Today's oil study is a cardinal. I've had a hard time working on my larger gallery paintings the last couple of weeks and decided it is because I've not been doing these morning oil studies. I've done a couple of studies this week and the larger pieces are starting to come a little easier. Who knows why artists go through these spells? I tell my students that you've got to work through it....if your brain thinks it can get away with 'not being in the mood to paint', it will pull this trick more often to get out of the studio.
Tomorrow's oil study may be a female peacock - we'll see!
I've been working on paintings for Art for the Sangres, a one evening show (September 24th) in Westcliffe, Colorado, and having a really difficult time getting back into the swing of things. I've been really unhappy with what I've been painting after being on a roll for months. So what is the difference?
The only difference is that I've not been doing my morning 75 for $75 oil studies. The studies seem to loosen me up and make me a better painter for the rest of the day. I really hadn't stopped doing the studies - it just seems that other things were taking priority for the past two weeks. So now I'm back to doing a little study first thing in the morning....hoping it'll make the bigger studio pieces come a little easier.
I realized this morning that I've never painted a crow before - so this is the first. As I was painting the study, I was reminded of the fish crows that I hear while painting on location in South Carolina. They call back and forth to each other and sound exactly like they're having a conversation.
Crow #1: uh - oh, uh - oh!
Crow #2: huh?
Crow #1: uh - oh!
Crow #2: Oh!
The other night I watched a fabulous documentary, 'A Murder of Crows' (Netflix) about these highly intelligent birds. It's a fascinating film that I really enjoyed.
I did this little piece as a study for bigger moose paintings - and because several people asked for mooses. Hmm- what is plural for moose? Mooses? Meeses? Or just moose? I've scanned the image instead of photographing it and still can't get an entirely accurate image of it. The body of the moose is more even - less blotchy than it appears here.
I've never painted a scissor-tailed flycatcher before because by the time you put the entire length of tail into the painting, there was never much room left for the bird. But I've learned by doing these 75 for $75 oil studies that it's OK to leave part of the tail out. This piece was fun to do - I like the background color. I've almost finished a second piece so stay tuned - I'll post it below the flycatcher in just a bit.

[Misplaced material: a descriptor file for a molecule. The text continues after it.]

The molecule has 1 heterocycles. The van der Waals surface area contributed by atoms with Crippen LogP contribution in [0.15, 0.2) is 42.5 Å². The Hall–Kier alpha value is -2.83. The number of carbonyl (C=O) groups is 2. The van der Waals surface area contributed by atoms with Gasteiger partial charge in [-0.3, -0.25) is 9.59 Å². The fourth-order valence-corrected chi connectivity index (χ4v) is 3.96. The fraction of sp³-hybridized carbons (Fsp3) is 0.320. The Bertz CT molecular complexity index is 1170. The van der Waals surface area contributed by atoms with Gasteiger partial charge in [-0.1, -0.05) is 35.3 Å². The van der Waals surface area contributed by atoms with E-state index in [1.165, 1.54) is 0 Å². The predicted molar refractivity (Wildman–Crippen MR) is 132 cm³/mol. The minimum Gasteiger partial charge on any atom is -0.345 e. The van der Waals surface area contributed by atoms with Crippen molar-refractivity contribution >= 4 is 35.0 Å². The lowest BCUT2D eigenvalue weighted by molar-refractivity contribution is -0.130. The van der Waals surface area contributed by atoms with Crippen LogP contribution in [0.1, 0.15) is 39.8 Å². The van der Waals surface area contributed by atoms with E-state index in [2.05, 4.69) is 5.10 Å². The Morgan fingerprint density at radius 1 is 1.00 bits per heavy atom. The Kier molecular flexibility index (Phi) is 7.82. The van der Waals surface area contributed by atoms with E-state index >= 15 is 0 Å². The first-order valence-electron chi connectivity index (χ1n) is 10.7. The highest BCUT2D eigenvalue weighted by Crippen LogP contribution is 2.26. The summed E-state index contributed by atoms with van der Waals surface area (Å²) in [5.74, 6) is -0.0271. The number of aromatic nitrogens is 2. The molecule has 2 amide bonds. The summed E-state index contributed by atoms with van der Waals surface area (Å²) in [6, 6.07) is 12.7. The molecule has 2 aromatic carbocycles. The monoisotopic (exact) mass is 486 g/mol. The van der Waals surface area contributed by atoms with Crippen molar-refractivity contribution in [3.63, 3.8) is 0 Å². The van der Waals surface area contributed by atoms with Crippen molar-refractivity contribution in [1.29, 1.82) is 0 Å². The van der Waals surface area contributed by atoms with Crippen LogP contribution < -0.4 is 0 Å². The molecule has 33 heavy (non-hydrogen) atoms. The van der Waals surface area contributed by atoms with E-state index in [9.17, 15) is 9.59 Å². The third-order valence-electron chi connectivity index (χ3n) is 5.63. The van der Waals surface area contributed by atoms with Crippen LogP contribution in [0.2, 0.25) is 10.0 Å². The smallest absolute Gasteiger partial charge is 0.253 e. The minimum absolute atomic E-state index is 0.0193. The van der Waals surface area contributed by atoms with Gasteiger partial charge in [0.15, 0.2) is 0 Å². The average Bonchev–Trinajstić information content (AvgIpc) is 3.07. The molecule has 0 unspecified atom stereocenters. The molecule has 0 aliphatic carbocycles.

5" x 7" oil study on board, unframed
$75 plus $6 shipping within the U.S. SOLD
My second piece is a swan. This is to make up for not lifting a brush all weekend. I had more important things to do with (my grandkids)
Actually, I'm catching up with the daily studies I didn't post between August 1st and 4th when I was relocating from Colorado back to Arizona.
This study is completely different than anything I've posted for the 75/75 project - and I really like it.
It may become a larger painting at some point. It's simple but says what I wanted to say about the nice shape of a dark raven against a light sky. If you're not a birder, a simple way of telling the difference between a raven and a crow (in flight) is that a raven has a pie-shaped tail, but a crow's tail is straighter.
Scroll down past this post to see the bluebird I painted and posted earlier today.
I often work in a watercolor sketchbook when traveling. I've tried different watercolor sketchbooks over the years and couldn't find one with decent paper so I resorted to making my own. I've learned there are some major advantages to this - mainly that if I wait until I get back from my trip before having the paper bound into a book, I can leave out the paintings I didn't finish or I didn't like! I can also arrange the pages in the order I like.
I'm teaching a workshop in New Zealand next February. I've posted instructions for my students on how to make a watercolor sketchbook on my workshop blog. If you're interested, check out "Making a Watercolor Journal" post at http://paintnewzealand.blogspot.com/
I think this is the first Bullock's Oriole I've ever painted. I have seen them on occasion in my apple trees but more commonly, I see the hooded oriole. The Bullock's Oriole range is primarily the western half of the U.S. from Canada all the way south into Mexico. I didn't intentionally do the circular brush strokes around the bird nor did I intentionally use complementary colors, but I like both.
This could be a Red-naped or a Yellow-bellied Sapsucker. The main difference between the two is that the Red-naped has a little red patch on the back of his neck. But I haven't painted enough detail is this little guy to show the species.
I have three big apple trees and every winter the sapsuckers enjoy the last of the apples left on the tree. This year my trees are groaning with the weight of the apples so I'll have lots of sapsuckers this winter and possibly a bear or two in the fall. A half-grown black bear wandered through the neighborhood a few weeks ago, possibly doing a reconnaissance?
When I first bought my house 34 years ago, I had lots of broad-tailed hummingbirds, black-chinned and rufous hummingbirds. Then the Anna's hummers arrived - now not only do they outnumber the broad-tailed hummingbirds, but they often stay all winter. I wondered what they ate in the winter but then read that they're known to follow the sapsuckers, using tree sap as a winter food source.
My house is for sale, so perhaps this autumn/winter someone else will be enjoying the apples, sapsuckers and bears.